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# Class Contents

##
Uniform Continuity

We'll start by re-examining the definition of continuity for a function between two metric spaces.

Of course this rather begs the question, so recall also the definition of continuity at a point:

Now we pose the question: What does `delta` depend on?

Clearly we expect that the smaller `epsilon` is, the smaller we will have to take `delta`. But since `x _{0}` was set before we started to look for

Example:

Remarkably enough, oftentimes for functions that crop up in practice it is possible to
find values of `delta` which work for a given `epsilon` and for *all*
`x _{0}`. When this happens we say that the function is

The reason that this remarkable, and frequently useful, property is fairly common, is tied up in sequential compactness. We start with a formal definition of uniform continuity.

Remark:

Example:

There is a simple graphical interpretation of uniform continuity. We saw in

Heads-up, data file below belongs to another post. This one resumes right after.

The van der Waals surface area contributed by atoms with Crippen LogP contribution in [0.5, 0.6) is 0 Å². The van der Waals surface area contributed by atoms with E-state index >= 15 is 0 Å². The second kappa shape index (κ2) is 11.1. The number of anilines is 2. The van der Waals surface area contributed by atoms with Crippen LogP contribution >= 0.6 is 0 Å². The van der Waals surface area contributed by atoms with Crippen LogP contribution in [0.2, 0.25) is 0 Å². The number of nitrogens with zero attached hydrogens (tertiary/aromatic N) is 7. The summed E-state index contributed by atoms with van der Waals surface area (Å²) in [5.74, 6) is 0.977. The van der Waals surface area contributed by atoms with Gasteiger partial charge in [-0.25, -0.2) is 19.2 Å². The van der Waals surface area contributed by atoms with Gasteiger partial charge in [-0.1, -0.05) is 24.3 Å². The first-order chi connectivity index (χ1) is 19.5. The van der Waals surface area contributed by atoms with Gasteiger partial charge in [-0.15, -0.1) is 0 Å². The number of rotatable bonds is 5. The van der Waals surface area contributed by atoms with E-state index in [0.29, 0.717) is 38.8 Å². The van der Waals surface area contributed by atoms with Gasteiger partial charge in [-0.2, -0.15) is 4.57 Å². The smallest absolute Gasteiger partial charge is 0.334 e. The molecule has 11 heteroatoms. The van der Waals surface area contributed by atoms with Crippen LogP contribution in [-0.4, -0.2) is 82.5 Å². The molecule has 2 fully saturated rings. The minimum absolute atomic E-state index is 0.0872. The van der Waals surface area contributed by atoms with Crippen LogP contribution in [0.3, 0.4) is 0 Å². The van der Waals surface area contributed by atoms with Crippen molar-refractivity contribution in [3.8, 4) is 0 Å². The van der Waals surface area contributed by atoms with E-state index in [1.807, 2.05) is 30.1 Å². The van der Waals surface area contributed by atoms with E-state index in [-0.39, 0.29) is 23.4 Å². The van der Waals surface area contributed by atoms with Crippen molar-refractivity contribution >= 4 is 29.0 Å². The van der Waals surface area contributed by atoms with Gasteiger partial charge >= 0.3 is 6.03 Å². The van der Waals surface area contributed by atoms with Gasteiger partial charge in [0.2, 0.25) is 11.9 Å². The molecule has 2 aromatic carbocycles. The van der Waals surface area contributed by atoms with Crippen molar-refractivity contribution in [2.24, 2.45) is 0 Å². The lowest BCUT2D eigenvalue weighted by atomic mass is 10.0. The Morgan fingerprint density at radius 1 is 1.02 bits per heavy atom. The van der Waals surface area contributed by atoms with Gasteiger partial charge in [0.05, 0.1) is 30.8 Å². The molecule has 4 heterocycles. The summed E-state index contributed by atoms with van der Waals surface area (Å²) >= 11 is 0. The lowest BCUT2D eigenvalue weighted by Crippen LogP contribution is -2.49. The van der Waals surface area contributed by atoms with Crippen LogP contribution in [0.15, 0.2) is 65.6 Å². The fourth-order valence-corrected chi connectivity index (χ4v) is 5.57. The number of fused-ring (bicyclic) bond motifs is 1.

an
interactive demo
that a function was continuous at a point `x _{0}`
if, given a fixed height

By the same token, we can say that `f` is uniformly continuous
if, given a diameter of `epsilon` we can always cut a tube of
diameter `epsilon` to short enough a length (namely, `delta`) that
it can run freely along the curve withough bumping into the sides of the
tube. The following picture illustrates this idea:

From this point of view, it is clear that one thing which could cause a
continuous function to fail to be *uniformly* continuous would be
is the slope of the line becomes too large. The following theorem shows
that, conversely, if the slope is never too large, the function must be
uniformly continuous.

Remark:

This last result relies on differentiability, and is only applicable to real-valued functions on the real line. The following result shows why uniform continuity is in fact a very common property, despite being, apparently, much stronger than simple continuity. Not surprisingly, the key ingredient is sequential compactness.

Example:

The function `f(x)=x^{1/2}` is uniformly continuous on
`(0,1)`, even though it has an unbounded derivative on that interval.

In the next section we shall introduce the definition of
*compactness* (as opposed to * sequential compactness*), and
show that the two definitions are, in fact, equivalent.